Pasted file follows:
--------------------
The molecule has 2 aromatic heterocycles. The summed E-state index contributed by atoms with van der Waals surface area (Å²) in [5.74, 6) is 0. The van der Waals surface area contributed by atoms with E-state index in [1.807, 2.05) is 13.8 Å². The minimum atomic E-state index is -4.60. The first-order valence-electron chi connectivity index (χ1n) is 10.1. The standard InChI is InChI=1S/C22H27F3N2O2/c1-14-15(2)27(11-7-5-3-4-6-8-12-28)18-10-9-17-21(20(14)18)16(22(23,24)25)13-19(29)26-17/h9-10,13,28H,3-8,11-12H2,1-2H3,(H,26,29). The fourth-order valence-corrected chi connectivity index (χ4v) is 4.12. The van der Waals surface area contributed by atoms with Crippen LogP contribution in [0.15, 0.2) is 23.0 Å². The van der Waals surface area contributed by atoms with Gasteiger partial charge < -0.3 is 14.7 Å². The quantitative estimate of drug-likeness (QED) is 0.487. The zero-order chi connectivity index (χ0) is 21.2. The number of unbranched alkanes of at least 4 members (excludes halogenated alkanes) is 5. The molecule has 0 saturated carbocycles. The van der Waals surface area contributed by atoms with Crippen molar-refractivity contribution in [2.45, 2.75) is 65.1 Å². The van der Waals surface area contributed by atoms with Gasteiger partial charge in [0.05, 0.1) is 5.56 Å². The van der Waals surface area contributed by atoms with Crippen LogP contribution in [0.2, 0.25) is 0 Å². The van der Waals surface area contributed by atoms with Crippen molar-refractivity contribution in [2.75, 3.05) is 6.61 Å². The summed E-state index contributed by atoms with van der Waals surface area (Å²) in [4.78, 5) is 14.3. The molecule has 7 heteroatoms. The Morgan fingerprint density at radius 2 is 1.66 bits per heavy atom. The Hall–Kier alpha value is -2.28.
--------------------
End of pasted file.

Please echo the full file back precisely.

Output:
The molecule has 2 aromatic heterocycles. The summed E-state index contributed by atoms with van der Waals surface area (Å²) in [5.74, 6) is 0. The van der Waals surface area contributed by atoms with E-state index in [1.807, 2.05) is 13.8 Å². The minimum atomic E-state index is -4.60. The first-order valence-electron chi connectivity index (χ1n) is 10.1. The standard InChI is InChI=1S/C22H27F3N2O2/c1-14-15(2)27(11-7-5-3-4-6-8-12-28)18-10-9-17-21(20(14)18)16(22(23,24)25)13-19(29)26-17/h9-10,13,28H,3-8,11-12H2,1-2H3,(H,26,29). The fourth-order valence-corrected chi connectivity index (χ4v) is 4.12. The van der Waals surface area contributed by atoms with Crippen LogP contribution in [0.15, 0.2) is 23.0 Å². The van der Waals surface area contributed by atoms with Gasteiger partial charge < -0.3 is 14.7 Å². The quantitative estimate of drug-likeness (QED) is 0.487. The zero-order chi connectivity index (χ0) is 21.2. The number of unbranched alkanes of at least 4 members (excludes halogenated alkanes) is 5. The molecule has 0 saturated carbocycles. The van der Waals surface area contributed by atoms with Crippen molar-refractivity contribution in [2.45, 2.75) is 65.1 Å². The van der Waals surface area contributed by atoms with Gasteiger partial charge in [0.05, 0.1) is 5.56 Å². The van der Waals surface area contributed by atoms with Crippen LogP contribution in [0.2, 0.25) is 0 Å². The van der Waals surface area contributed by atoms with Crippen molar-refractivity contribution in [2.75, 3.05) is 6.61 Å². The summed E-state index contributed by atoms with van der Waals surface area (Å²) in [4.78, 5) is 14.3. The molecule has 7 heteroatoms. The Morgan fingerprint density at radius 2 is 1.66 bits per heavy atom. The Hall–Kier alpha value is -2.28.